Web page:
It’s that time of year again. While Americans celebrate independence on July 4, Chinese mourn one month before on June 4, to remember the 1989 Tienanmen massacre. Chinese aren’t allowed to gather. People in Communist China are tightly controlled by programmed groupthink. Like robots, they parrot negativity about Westerners whom they have rarely met and never heard out. Hong Kongers and Taiwanese are a different story. They know. And, they remember.
As if China doesn’t have enough regional enemies, Malaysia says China entered its airspace “flying in tactical formation”. Sixteen Chinese jets were intercepted by Malaysia. China’s Global Times called it a training exercise that did not breech Malaysia’s airspace, then said people only object because of “Western hype”. It’s too bad so many people from so many countries interpret China’s actions as hostile. Regional sentiment against China only grows.
Of course, China showed its level of dedication to its 1984 treaty with Britain through the ban on any Tienanmen vigils. The treaty allows Hong Kong to be under China at all. Britain, the US, Canada, New Zealand, and Australia consider that treaty “permanently shredded“, which means they don’t consider Hong Kong under China and only need a military scuffle to enforce that decision. That is the military action they are actively looking for, the military action which China is helping them to find.
Worst of all for China is yet another increase in support from the global public. Because Microsoft Bing censored the famous photo of “tank man” from its search results—not only in China, but around the world. By playing to China’s apparent tune, Microsoft got to chalk up the blame to “human error” and the world saw China for the history re-writing addict it is. Microsoft would have done China a favor by not censoring “tank man”, even if instructed by China. But, with the Chinese appetite for respect, they’ll never figure out that Microsoft probably meant to do them dirty by going along. This was a test from the West on how far China would overreach unto its own undoing.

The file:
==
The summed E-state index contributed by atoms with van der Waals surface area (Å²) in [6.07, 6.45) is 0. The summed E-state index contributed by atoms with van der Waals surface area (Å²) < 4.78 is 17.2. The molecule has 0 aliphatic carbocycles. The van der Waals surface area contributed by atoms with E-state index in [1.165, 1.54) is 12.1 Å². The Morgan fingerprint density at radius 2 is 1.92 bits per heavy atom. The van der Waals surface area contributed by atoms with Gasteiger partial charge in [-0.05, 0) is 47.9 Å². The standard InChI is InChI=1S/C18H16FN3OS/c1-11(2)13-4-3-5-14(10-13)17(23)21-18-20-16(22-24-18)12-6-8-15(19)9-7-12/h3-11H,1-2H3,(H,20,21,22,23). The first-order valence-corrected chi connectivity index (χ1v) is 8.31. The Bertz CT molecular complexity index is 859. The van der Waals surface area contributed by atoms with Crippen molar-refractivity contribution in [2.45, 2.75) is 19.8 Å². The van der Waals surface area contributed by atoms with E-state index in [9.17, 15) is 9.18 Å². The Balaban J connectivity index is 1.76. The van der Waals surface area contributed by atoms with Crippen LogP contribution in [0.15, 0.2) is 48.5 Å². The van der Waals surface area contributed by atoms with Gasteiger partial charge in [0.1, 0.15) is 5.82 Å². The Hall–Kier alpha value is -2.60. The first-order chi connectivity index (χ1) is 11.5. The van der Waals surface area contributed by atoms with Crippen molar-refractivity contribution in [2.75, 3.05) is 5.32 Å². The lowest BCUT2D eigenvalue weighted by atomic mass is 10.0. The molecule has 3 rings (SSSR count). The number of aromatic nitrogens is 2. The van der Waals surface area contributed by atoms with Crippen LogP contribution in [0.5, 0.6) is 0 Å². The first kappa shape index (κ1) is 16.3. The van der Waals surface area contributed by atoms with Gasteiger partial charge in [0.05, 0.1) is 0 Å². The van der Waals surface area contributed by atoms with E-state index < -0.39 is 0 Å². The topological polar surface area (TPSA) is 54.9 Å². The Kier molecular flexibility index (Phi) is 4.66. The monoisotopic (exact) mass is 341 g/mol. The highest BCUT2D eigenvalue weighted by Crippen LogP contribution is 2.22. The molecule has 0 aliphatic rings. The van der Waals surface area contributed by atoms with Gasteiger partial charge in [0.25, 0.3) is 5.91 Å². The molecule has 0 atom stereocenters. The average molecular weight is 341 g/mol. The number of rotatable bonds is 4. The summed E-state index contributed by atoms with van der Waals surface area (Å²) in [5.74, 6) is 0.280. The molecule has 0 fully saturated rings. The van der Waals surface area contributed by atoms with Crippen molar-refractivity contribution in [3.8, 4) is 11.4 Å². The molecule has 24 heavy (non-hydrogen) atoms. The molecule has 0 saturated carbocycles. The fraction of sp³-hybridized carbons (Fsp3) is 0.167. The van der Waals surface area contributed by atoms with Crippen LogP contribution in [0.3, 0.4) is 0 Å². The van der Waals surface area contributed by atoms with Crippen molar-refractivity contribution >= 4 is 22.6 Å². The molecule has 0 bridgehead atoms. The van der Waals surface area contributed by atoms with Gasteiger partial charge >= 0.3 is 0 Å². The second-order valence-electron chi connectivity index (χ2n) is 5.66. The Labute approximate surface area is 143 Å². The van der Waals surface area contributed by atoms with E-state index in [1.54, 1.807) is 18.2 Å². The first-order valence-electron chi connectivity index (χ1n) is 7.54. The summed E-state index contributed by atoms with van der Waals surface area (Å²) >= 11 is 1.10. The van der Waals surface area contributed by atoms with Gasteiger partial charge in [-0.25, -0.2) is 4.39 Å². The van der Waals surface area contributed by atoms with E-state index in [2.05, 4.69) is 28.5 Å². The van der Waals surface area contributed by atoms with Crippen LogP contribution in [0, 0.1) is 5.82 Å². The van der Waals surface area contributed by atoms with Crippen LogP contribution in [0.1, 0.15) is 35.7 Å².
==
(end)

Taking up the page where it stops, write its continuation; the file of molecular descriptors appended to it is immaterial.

The WHO probe into China over the pneumoniavirus pandemic doesn’t help ties. The team requested raw data; they were given a summary. China blames America. Joe Biden takes on China over Taiwan, Hong Kong, and the Uighurs of Xinjiang. Now, he is joined by Boris Johnson in criticizing China over the WHO.
Meanwhile, Taiwan has gone two days without a single new case—poster boy of the Pacific! When Japan had a 7.3 magnitude earthquake off Fukushima, Taiwan interrupted its holiday season to voice support.
Now, the New York Post revisits old news about the lady who found an SOS message in a box of Halloween decorations made in Xinjiang. Factory co-workers told the messenger that he was the cause of their trouble by sending a message. If people of a factory are so beaten down, and if the WHO can’t even get raw data on the pandemic that rocked the world, Western voters will wonder what else is going on in China. News reports and recent events spell bad luck for China. Worst of all is China’s reaction that only spells guilt in the Western mind.
Biden doesn’t only continue the stance on China from the previous administration, he seems to be clamping down.
The US sails through the Taiwan Strait, again.
China strong arms Guyana out of an office for Taiwan; the US defends Taiwan.
An Australian reporter was detained by China back in August; we’re just now finding out why—and the abbreviated reasons don’t add up in the minds of her family.